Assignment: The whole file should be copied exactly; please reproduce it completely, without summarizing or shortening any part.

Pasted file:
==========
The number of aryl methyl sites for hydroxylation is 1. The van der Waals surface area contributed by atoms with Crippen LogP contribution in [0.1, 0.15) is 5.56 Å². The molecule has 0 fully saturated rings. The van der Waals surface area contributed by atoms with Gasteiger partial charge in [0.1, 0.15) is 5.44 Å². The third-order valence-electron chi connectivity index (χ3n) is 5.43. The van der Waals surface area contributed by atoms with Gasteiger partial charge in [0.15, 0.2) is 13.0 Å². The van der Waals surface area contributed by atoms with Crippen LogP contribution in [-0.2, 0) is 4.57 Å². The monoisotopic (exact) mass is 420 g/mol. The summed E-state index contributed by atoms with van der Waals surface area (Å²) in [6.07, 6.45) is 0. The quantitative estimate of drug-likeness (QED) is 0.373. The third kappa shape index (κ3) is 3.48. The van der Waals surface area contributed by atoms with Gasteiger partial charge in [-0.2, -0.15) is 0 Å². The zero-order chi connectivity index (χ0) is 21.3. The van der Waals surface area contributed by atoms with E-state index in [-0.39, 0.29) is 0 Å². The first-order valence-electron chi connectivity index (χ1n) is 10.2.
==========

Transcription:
The number of aryl methyl sites for hydroxylation is 1. The van der Waals surface area contributed by atoms with Crippen LogP contribution in [0.1, 0.15) is 5.56 Å². The molecule has 0 fully saturated rings. The van der Waals surface area contributed by atoms with Gasteiger partial charge in [0.1, 0.15) is 5.44 Å². The third-order valence-electron chi connectivity index (χ3n) is 5.43. The van der Waals surface area contributed by atoms with Gasteiger partial charge in [0.15, 0.2) is 13.0 Å². The van der Waals surface area contributed by atoms with Crippen LogP contribution in [-0.2, 0) is 4.57 Å². The monoisotopic (exact) mass is 420 g/mol. The summed E-state index contributed by atoms with van der Waals surface area (Å²) in [6.07, 6.45) is 0. The quantitative estimate of drug-likeness (QED) is 0.373. The third kappa shape index (κ3) is 3.48. The van der Waals surface area contributed by atoms with Gasteiger partial charge in [-0.2, -0.15) is 0 Å². The zero-order chi connectivity index (χ0) is 21.3. The van der Waals surface area contributed by atoms with E-state index in [-0.39, 0.29) is 0 Å². The first-order valence-electron chi connectivity index (χ1n) is 10.2.